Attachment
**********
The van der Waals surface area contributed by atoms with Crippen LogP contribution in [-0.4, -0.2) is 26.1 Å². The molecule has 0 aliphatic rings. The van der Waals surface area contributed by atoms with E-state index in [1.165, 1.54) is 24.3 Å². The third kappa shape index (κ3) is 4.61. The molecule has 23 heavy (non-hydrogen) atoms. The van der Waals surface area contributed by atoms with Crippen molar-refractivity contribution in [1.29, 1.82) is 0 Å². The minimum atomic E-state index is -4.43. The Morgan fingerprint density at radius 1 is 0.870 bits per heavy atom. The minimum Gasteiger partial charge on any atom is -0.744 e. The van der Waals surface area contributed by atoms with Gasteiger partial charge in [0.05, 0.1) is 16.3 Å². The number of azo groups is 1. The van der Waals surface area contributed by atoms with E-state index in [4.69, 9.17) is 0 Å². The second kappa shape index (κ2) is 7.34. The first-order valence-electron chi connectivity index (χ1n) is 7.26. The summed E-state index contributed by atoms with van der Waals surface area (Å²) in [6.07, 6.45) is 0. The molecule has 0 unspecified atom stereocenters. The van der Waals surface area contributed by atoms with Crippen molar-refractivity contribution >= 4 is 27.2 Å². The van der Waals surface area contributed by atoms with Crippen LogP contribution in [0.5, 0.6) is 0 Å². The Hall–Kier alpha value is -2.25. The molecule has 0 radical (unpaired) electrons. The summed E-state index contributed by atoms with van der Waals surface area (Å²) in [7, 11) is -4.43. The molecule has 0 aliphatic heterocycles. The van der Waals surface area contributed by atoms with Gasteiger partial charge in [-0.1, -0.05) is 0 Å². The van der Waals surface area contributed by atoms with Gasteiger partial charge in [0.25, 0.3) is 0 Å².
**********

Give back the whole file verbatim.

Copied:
The van der Waals surface area contributed by atoms with Crippen LogP contribution in [-0.4, -0.2) is 26.1 Å². The molecule has 0 aliphatic rings. The van der Waals surface area contributed by atoms with E-state index in [1.165, 1.54) is 24.3 Å². The third kappa shape index (κ3) is 4.61. The molecule has 23 heavy (non-hydrogen) atoms. The van der Waals surface area contributed by atoms with Crippen molar-refractivity contribution in [1.29, 1.82) is 0 Å². The minimum atomic E-state index is -4.43. The Morgan fingerprint density at radius 1 is 0.870 bits per heavy atom. The minimum Gasteiger partial charge on any atom is -0.744 e. The van der Waals surface area contributed by atoms with Gasteiger partial charge in [0.05, 0.1) is 16.3 Å². The number of azo groups is 1. The van der Waals surface area contributed by atoms with E-state index in [4.69, 9.17) is 0 Å². The second kappa shape index (κ2) is 7.34. The first-order valence-electron chi connectivity index (χ1n) is 7.26. The summed E-state index contributed by atoms with van der Waals surface area (Å²) in [6.07, 6.45) is 0. The molecule has 0 unspecified atom stereocenters. The van der Waals surface area contributed by atoms with Crippen molar-refractivity contribution >= 4 is 27.2 Å². The van der Waals surface area contributed by atoms with Crippen LogP contribution in [0.5, 0.6) is 0 Å². The Hall–Kier alpha value is -2.25. The molecule has 0 radical (unpaired) electrons. The summed E-state index contributed by atoms with van der Waals surface area (Å²) in [7, 11) is -4.43. The molecule has 0 aliphatic heterocycles. The van der Waals surface area contributed by atoms with Gasteiger partial charge in [-0.1, -0.05) is 0 Å². The van der Waals surface area contributed by atoms with Gasteiger partial charge in [0.25, 0.3) is 0 Å².